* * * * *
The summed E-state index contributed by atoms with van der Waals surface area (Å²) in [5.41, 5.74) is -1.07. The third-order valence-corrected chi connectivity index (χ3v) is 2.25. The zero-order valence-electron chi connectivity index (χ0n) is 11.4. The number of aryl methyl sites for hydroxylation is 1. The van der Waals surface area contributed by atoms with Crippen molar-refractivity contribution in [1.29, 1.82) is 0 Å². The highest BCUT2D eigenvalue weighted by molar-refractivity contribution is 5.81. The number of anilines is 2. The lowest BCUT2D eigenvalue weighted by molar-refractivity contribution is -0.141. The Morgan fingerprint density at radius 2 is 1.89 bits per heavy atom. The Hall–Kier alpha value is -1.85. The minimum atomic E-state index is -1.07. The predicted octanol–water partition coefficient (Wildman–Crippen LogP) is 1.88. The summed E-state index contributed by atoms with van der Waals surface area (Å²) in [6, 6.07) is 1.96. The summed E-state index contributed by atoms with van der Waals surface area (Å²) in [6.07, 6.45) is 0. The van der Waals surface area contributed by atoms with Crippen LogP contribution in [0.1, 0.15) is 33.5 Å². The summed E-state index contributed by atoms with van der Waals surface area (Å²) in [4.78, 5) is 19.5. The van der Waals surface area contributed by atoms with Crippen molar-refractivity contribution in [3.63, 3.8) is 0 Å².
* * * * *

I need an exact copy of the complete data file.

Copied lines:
The summed E-state index contributed by atoms with van der Waals surface area (Å²) in [5.41, 5.74) is -1.07. The third-order valence-corrected chi connectivity index (χ3v) is 2.25. The zero-order valence-electron chi connectivity index (χ0n) is 11.4. The number of aryl methyl sites for hydroxylation is 1. The van der Waals surface area contributed by atoms with Crippen molar-refractivity contribution in [1.29, 1.82) is 0 Å². The highest BCUT2D eigenvalue weighted by molar-refractivity contribution is 5.81. The number of anilines is 2. The lowest BCUT2D eigenvalue weighted by molar-refractivity contribution is -0.141. The Morgan fingerprint density at radius 2 is 1.89 bits per heavy atom. The Hall–Kier alpha value is -1.85. The minimum atomic E-state index is -1.07. The predicted octanol–water partition coefficient (Wildman–Crippen LogP) is 1.88. The summed E-state index contributed by atoms with van der Waals surface area (Å²) in [6, 6.07) is 1.96. The summed E-state index contributed by atoms with van der Waals surface area (Å²) in [6.07, 6.45) is 0. The van der Waals surface area contributed by atoms with Crippen LogP contribution in [0.1, 0.15) is 33.5 Å². The summed E-state index contributed by atoms with van der Waals surface area (Å²) in [4.78, 5) is 19.5. The van der Waals surface area contributed by atoms with Crippen molar-refractivity contribution in [3.63, 3.8) is 0 Å².